Wednesday, October 6, 2010

Why Your Salespeople Don't Read Your Brochures

Simple - Because they don't help your sales force sell your stuff.

Your brochures are for telling your target buyers (there's those personas, again) why your stuff is the best thing since pockets on a shirt - presuming that your target buyer has a burning need to transport small items on the front of their clothing.

But your buyers are not your sellers.  Your sellers need something that helps them remember all that info you stuffed into their heads at the sales training session you did two quarters ago.  The brochure your customer reads won't help.

The cure: Make a brochure for the sales people.

Remember your sales force is another buyer - create a persona for them and what they need to solve their problems:
  • They have to choose from a myriad of products to sell, especially at bigger companies
  • They have to learn how speak to your customers using the right language
  • They have to know how to handle common objections
  • They need to know what landmines their competitors are going to lay for them
  • They need to know how to get to quota faster (or at all)
  • They need to get to 'No' faster so they have time to get to quota, etc.

Call it whatever you please: Battle Card, Cheat Sheet, Shower Card, Easy Reference Guide, Quick Reference Guide, etc.  Just make sure it addresses their needs, in their language. 

 Ones that I've created and had sales teams use in the past have had the following structure:

  • One physical piece of paper. 
    It's okay to use both sides but try to keep it to one sheet.
  • Printed in 10 or 12 point type
    Mouse type won't get read
  • What Does It Do?
    25 & 50-word product descriptions for those mythical elevator rides.
  • What Problems Does It Solve?
    Top 3-5 real business problems in one sentence bullets
  • How Does It Work?
    Short section on key features and components.  This is a good place for the architecture graphic.  You can also add on what the offering includes.
  • Who Is It For?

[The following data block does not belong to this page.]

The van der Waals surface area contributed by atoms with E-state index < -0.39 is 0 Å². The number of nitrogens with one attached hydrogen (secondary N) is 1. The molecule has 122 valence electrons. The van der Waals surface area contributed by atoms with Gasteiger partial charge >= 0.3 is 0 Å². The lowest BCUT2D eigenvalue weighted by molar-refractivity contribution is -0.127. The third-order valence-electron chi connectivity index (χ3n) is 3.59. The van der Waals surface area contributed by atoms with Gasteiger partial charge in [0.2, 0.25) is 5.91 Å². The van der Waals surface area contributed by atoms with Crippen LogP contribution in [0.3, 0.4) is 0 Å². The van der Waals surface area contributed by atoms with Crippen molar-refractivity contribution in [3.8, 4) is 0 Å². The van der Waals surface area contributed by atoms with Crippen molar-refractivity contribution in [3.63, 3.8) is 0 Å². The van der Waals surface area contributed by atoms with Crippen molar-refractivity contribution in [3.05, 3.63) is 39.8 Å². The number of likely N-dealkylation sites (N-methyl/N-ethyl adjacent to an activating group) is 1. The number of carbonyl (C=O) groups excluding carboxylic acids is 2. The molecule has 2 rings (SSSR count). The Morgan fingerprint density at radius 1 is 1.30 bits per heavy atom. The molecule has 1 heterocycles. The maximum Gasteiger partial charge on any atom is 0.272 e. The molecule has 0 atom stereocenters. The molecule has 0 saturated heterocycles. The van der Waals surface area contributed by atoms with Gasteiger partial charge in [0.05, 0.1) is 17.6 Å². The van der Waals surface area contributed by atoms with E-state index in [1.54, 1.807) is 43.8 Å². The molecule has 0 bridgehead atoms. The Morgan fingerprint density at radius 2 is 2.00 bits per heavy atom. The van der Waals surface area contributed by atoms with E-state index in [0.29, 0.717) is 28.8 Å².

Subtitled: Who makes a good prospect?  A product for everyone will get sold to no one.
  • What are the key differentiators for the offering?
    Be honest.  No MABUSHI here.
  • General Pricing Summary
  • Top 3 Objections
    Include the suggested response to each.
  • Top 3 Probing Questions
    To help get the conversation started and explore the problems listed in the first section. 
Like car mileage and parenting, your results may vary.  You may want to include a section on customer testimonials or drop the pricing section to suit your needs.  The idea is always to give your sales staff tools they can and will use. It should NOT be a comprehensive regurgitation of all your training materials.  Limit it to the highest value points - your sales people can review the other training materials if they need a refresher or more details. 

And one last suggestion: Laminate it for them so they can keep it in their briefcases for quick review or pinned to their cube wall.

Next Up: Another type of sales staff brochure for enterprise or complex sales


  1. Sales guides are used inside some of the bigger tech companies. The ones I've helped create at places like Hitachi Data Systems include pain points by role within the prospects' companies (i.e., showing what the product or service being sold can do for the problems of people in different positions), extensive competitor comparison charts, arguments to use to counter the sales arguments made by competitors, frequently asked questions and answers, charts of the available sales tools for use at various points in the sales cycles (e.g., presentations, white papers, graphs and charts), as well as an elevator pitch. Sales people LOVED the compact format (a booklet as well as a CD-ROM with active links inside the sales guide PDF), because it helped educate them without weighing down their briefcases while traveling.

  2. CynSieWil,

    Absolutely right. It sounds like you did your persona development right for the sales team: you understand what they needed, the problems they were encountering as well as knowing how they consumed information and the format they wanted.

    Just for clarification, the tool I describe above is a distillation of all that work. It is not where you start, it's the last one you finish because it is based on everything you know.